Tom Romola makes his living as a debt collector, a business in which one can prosper in bad times and good. But like many small-business owners these days, he says, the economy presents a particularly difficult challenge for the little guy.
“In my profession, there are people who are not going to pay their bills no matter what,” said Mr. Romola, who owns Alpine Credit Inc. in Colorado. “But when the economy is good, it’s easier to collect from those who would normally pay.”
Mr. Romola is not alone in his pessimism. In an economy still struggling to recover from the Great Recession, the nation’s biggest generators of jobs — small-business owners — are especially pessimistic about the months ahead, according to a survey released Tuesday by the National Federation of Independent Business. Confidence has shrunk to recession levels, NFIB officials said.
The group’s small-business optimism index rose 0.5 point last month to 88.0, but the December gain followed a 5.6-point plunge in November, which was one of the sharpest declines in the index’s 38-year history.
“Were it not for population growth supporting consumption and net new small-business creation, we would have no growth at all,” the report said.
The latest monthly surveys were the lowest for the index since March 2010, when the U.S. economy was reeling from the Great Recession and after the peak holiday season. The confusion over the “fiscal cliff” and the lack of a clear direction from Washington on policy for the coming year didn’t help.
“Congress played chicken right up to the end of the year, leaving small-business owners with no new information about the economy’s future — no sense of how much their taxes would increase or if the economy would go over the now-infamous cliff,” said NFIB Chief Economist William C. Dunkelberg.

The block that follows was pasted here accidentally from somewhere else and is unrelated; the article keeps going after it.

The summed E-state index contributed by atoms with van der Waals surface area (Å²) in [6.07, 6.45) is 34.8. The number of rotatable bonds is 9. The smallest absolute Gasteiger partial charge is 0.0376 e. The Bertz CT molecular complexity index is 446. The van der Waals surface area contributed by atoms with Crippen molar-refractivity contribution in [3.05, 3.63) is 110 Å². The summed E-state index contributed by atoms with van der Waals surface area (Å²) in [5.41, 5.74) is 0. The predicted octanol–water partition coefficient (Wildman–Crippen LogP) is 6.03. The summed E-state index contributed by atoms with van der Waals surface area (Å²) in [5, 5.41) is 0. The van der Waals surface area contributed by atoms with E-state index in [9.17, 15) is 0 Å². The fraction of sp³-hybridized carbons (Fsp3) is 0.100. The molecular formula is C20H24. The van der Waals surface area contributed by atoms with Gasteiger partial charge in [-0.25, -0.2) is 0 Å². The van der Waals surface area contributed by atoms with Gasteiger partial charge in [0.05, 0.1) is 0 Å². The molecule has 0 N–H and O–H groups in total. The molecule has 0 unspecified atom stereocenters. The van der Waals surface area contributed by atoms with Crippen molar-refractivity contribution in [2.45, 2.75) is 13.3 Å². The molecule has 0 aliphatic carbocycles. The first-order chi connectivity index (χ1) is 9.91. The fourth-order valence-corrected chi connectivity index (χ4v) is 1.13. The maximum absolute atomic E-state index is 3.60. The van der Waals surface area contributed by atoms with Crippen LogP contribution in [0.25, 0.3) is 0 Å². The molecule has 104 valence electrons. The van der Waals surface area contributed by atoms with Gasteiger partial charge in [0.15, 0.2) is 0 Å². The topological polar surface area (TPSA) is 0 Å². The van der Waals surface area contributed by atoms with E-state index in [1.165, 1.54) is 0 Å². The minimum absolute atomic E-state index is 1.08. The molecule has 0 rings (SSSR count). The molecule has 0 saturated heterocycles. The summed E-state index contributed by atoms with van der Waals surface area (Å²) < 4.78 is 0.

The fiscal cliff put a chokehold on the economy in December, said Mr. Dunkelberg, and many small employers — unlike economic forecasters — generally expect the economy to do worse for the foreseeable future. The NFIB survey, conducted in December, polled nearly 650 small businesses and NFIB members.
Pervasive uncertainty — over taxes, government spending and economic growth — is a key factor behind the small-business pessimism, said Leslie Levesque, a U.S. economist at IHS Global Insight.
“Skepticism about future business conditions is likely behind the reading,” she said. “It is still tough to tell how small-business owners will react in January since the resolution of the fiscal cliff. It is likely that many were not fully satisfied with the outcome.”
Small-business owners have been a persistent political sore spot for President Obama. Polls during the 2012 campaign showed he trailed Republican challenger Mitt Romney among small entrepreneurs by double-digit margins, although a late-October poll showed the gap closing to about 12 percentage points.
Many small-business owners made no secret of their unhappiness with the president’s “You didn’t build that” comment during a July campaign stop in Roanoke, Va., a remark heavily played up by Mr. Romney and other Republicans at their national convention in Tampa, Fla.
In December, 70 percent of owners polled by the NFIB said it was a bad time to hire or invest. Few added jobs during the month. Some 76 percent of the owners said they planned no changes in employment, 11 percent who were hiring added an average of 2.9 employees and 13 percent cut back by 1.9 workers.